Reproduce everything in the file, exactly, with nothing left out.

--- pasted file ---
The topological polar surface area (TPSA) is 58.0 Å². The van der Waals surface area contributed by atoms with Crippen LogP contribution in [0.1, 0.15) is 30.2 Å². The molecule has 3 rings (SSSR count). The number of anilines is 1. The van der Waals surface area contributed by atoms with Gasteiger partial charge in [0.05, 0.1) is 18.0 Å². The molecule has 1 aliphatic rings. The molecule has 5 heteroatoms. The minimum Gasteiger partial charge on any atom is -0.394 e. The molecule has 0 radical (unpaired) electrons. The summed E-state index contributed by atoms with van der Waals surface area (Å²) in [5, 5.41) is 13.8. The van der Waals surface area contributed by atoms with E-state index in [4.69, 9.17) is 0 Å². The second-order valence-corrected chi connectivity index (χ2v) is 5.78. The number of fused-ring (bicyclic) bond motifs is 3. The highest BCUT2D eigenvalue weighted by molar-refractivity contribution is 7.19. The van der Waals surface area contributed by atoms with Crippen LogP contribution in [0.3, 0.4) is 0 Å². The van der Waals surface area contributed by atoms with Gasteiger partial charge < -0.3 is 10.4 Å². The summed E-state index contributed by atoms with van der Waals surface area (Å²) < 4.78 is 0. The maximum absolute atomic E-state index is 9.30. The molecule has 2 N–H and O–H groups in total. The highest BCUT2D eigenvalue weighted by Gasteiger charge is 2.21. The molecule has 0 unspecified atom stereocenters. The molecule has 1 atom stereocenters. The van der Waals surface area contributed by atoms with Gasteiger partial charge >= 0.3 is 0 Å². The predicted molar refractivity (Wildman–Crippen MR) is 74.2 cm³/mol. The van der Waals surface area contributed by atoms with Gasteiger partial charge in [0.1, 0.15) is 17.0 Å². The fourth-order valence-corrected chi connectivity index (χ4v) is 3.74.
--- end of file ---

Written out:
The topological polar surface area (TPSA) is 58.0 Å². The van der Waals surface area contributed by atoms with Crippen LogP contribution in [0.1, 0.15) is 30.2 Å². The molecule has 3 rings (SSSR count). The number of anilines is 1. The van der Waals surface area contributed by atoms with Gasteiger partial charge in [0.05, 0.1) is 18.0 Å². The molecule has 1 aliphatic rings. The molecule has 5 heteroatoms. The minimum Gasteiger partial charge on any atom is -0.394 e. The molecule has 0 radical (unpaired) electrons. The summed E-state index contributed by atoms with van der Waals surface area (Å²) in [5, 5.41) is 13.8. The van der Waals surface area contributed by atoms with E-state index in [4.69, 9.17) is 0 Å². The second-order valence-corrected chi connectivity index (χ2v) is 5.78. The number of fused-ring (bicyclic) bond motifs is 3. The highest BCUT2D eigenvalue weighted by molar-refractivity contribution is 7.19. The van der Waals surface area contributed by atoms with Crippen LogP contribution in [0.3, 0.4) is 0 Å². The van der Waals surface area contributed by atoms with Gasteiger partial charge < -0.3 is 10.4 Å². The summed E-state index contributed by atoms with van der Waals surface area (Å²) < 4.78 is 0. The maximum absolute atomic E-state index is 9.30. The molecule has 2 N–H and O–H groups in total. The highest BCUT2D eigenvalue weighted by Gasteiger charge is 2.21. The molecule has 0 unspecified atom stereocenters. The molecule has 1 atom stereocenters. The van der Waals surface area contributed by atoms with Gasteiger partial charge >= 0.3 is 0 Å². The predicted molar refractivity (Wildman–Crippen MR) is 74.2 cm³/mol. The van der Waals surface area contributed by atoms with Gasteiger partial charge in [0.1, 0.15) is 17.0 Å². The fourth-order valence-corrected chi connectivity index (χ4v) is 3.74.